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Middlesbrough, United Kingdom

Bateman S.D.,South Tees NHS Hospitals Foundation Trust
British Journal of Community Nursing | Year: 2015

Aim: This evaluation aimed to determine whether the use of a haemoglobin spray solution expedited sloughy wound healing. Method: A descriptive evaluation was undertaken within a community setting exploring 25 patients presenting with sloughy healing and non-healing wounds, and the effects of 8 topically administered haemoglobin treatments over a 4-week period. Standard wound cleansing and dressing management were continued, with no changes to pre-evaluation regimens, and care being provided by the patients themselves or by a carer. Data were collected weekly with regard to primary outcomes of slough reduction, wound surface area reduction, patient ease of use (self-care), and overall product experience. Results: At 4 weeks, all wounds demonstrated positive measured endpoints of slough elimination and continued wound-size reduction. Patients and carers found the product easy to use (self-caring) with an overall positive wound care experience. Conclusion: The administration of a haemoglobin spray solution on patients presenting with sloughy wounds resulted in positive healing outcomes of slough elimination and wound reduction alongside positive self-care and product satisfaction. Continued evaluation is recommended to build upon the evidence of this form of treatment. © 2015 MA Healthcare Ltd. Source


Bateman S.D.,South Tees NHS Hospitals Foundation Trust
Wounds UK | Year: 2013

Surgical site infections (SSIs) pose wound management challenges to both the clinician and patient. An evaluation of three patients following surgical intervention with static wounds was conducted to explore the benefits of adding an antimicrobial primary wound contact layer in conjunction with negative pressure wound therapy (NPWT). All three patients demonstrated positive outcomes regarding atraumatic wound-bed protection, reducing bacterial burden, and "rebooting" of the wound healing process. The author recommends further research on the use of NPWT and antimicrobial primary wound contact layers for the management of SSIs be undertaken. Source


Atkin L.,University of Huddersfield | Stephenson J.,University of Huddersfield | Bateman S.D.,South Tees NHS Hospitals Foundation Trust
Wounds UK | Year: 2015

Posnett and Franks (2008) have calculated that 200,000 people in the UK have a chronic wound, with an estimated treatment cost of between £2.3 billion and £3.1 billion per year. With an ever-increasing ageing population, it can be assumed that costs associated with the management and treatment of wounds will also continue to rise. The Business Service Authority (2014) reported that in 2013 between £160 and £185 million was spent on wound care dressings within primary care services in England, of which foam dressings accounted for £22.6 million of the overall spend. Foam dressings are frequently used in wound care to assist with the management of wound exudate, helping to prevent maceration of the wound bed, protect the surrounding skin and prevent cross-infection caused by strikethrough. The aim of dressings is to provide an optimum environment at the interface with the wound bed to promote wound healing. With limited financial resources within health care, the cost-effectiveness of each type of wound dressing is high on the agenda. It is, however, important that costs are not considered in isolation; the outcomes (general health benefits) associated with interventions (e.g. wound healing and reduction in wound pain) must also be taken into account alongside close collaboration with the patient, and in some cases the carer (Rippon et al, 2008). This article provides a summary of the published literature relating to foam dressings, investigating their impact on healing rates, pain on dressing removal, fluid-handling capacity and their cost-effectiveness. It focuses on the independent assessment of the fluid-handling capacity of eight commonly-prescribed foam dressings: four bordered (Cutimed® Siltec B, Mepilex® Border, Allevyn® Life and Tegaderm™ foam adhesive) and four non-bordered (Cutimed® Siltec/Cutimed® SiltecPLUS, Mepilex®, Allevyn® Non-Adhesive, and Tegaderm™ foam). Source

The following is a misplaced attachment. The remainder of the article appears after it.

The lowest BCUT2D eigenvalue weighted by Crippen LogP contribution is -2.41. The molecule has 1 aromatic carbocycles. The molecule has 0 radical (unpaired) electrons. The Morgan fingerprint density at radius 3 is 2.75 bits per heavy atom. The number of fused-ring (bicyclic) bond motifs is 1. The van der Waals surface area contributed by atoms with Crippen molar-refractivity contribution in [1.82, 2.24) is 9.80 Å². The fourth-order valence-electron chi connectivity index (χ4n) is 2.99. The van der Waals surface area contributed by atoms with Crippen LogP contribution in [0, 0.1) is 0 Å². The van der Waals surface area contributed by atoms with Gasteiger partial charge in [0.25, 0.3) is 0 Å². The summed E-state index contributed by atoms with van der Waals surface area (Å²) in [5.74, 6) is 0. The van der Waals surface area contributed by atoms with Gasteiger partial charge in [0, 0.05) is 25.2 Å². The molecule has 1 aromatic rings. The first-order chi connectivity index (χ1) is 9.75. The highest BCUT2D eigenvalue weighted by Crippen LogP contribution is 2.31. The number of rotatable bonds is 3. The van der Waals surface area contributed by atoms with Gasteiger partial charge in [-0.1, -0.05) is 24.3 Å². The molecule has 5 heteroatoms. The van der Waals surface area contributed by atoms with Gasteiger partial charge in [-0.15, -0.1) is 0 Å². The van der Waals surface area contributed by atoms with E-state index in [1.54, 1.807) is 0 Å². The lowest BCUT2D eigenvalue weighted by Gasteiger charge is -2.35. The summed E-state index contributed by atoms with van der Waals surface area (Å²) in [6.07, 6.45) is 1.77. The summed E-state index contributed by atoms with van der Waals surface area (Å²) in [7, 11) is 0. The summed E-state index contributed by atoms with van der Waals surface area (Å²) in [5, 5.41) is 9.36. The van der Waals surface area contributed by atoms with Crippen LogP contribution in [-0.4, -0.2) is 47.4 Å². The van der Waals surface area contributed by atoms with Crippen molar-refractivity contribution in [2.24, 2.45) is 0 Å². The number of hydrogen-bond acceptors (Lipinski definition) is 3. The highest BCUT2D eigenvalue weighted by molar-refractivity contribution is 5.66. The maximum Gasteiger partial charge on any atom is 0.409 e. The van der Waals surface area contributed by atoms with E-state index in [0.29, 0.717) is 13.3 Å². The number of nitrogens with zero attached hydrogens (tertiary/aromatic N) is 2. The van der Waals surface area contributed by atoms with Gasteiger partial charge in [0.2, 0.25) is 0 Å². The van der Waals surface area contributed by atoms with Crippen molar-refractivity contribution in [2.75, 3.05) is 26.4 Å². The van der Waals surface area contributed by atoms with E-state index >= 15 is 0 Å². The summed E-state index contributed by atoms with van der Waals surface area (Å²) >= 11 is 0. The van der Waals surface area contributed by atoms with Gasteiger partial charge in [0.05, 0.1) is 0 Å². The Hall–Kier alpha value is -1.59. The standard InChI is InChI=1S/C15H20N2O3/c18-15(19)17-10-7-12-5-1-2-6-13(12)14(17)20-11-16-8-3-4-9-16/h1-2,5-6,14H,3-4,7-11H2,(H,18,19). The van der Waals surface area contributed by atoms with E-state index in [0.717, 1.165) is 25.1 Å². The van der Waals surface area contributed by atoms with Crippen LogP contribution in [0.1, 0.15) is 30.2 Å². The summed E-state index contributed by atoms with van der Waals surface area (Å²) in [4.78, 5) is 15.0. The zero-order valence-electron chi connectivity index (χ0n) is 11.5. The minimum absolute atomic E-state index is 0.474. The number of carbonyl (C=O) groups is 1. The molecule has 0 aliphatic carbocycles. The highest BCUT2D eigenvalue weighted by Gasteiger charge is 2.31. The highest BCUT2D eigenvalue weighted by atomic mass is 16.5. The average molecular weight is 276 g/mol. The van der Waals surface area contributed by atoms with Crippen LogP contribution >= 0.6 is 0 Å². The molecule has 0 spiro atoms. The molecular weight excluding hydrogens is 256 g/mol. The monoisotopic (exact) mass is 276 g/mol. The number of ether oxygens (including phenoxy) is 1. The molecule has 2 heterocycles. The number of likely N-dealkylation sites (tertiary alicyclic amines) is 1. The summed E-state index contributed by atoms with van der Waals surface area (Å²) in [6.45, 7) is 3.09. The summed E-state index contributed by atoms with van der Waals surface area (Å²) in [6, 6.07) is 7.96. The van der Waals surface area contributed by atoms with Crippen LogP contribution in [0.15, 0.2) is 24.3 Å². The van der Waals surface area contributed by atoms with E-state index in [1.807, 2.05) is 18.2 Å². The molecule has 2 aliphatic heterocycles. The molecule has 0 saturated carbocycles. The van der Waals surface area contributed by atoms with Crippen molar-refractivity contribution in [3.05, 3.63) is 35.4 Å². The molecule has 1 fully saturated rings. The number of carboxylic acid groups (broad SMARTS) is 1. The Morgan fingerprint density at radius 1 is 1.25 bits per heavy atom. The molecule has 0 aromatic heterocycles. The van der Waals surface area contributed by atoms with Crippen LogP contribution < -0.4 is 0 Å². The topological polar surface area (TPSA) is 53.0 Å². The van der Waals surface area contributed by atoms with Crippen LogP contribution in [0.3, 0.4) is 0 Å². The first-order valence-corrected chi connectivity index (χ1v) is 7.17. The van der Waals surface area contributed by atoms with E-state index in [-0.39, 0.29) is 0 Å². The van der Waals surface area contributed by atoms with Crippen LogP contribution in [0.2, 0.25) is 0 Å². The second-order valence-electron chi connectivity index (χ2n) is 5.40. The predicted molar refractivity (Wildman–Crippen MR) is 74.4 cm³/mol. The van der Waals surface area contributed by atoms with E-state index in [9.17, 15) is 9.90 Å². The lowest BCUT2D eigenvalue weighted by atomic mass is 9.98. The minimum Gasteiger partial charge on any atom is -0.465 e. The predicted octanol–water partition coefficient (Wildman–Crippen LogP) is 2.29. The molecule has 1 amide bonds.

Bateman S.D.,South Tees NHS Hospitals Foundation Trust
Wounds UK | Year: 2013

Skin integrity, its assessment, management and prevention of deterioration is the responsibility of all healthcare workers. Maintenance of good skin integrity is everyone's business and we need to regroup and refocus if harm to patients' skin integrity is to be avoided (Bateman, 2013). This article will focus on the prevention of pressure ulcers within the seated patient, specifically in the lower extremities, highlighting the need to explore innovative ways of managing this patient group, and asking if we can adopt theatre surfaces in the patient journey. Source


Bateman S.D.,South Tees NHS Hospitals Foundation Trust
Wounds UK | Year: 2013

On 19 March 2013, Wounds UK held a Made Easy event at the Palace Hotel, Manchester, aimed at furthering the knowledge of tissue viability specialists, district nurses, link nurses, nursing home nurses, podiatrists, practice, and staff nurses in eliminating avoidable pressure ulcers. The event was chaired by Kath Vowden (Nurse Consultant, Acute and Chronic Wounds, Bradford Royal Infirmary) and Jacqui Fletcher (Ambition Lead, NHS Midlands and East). Source

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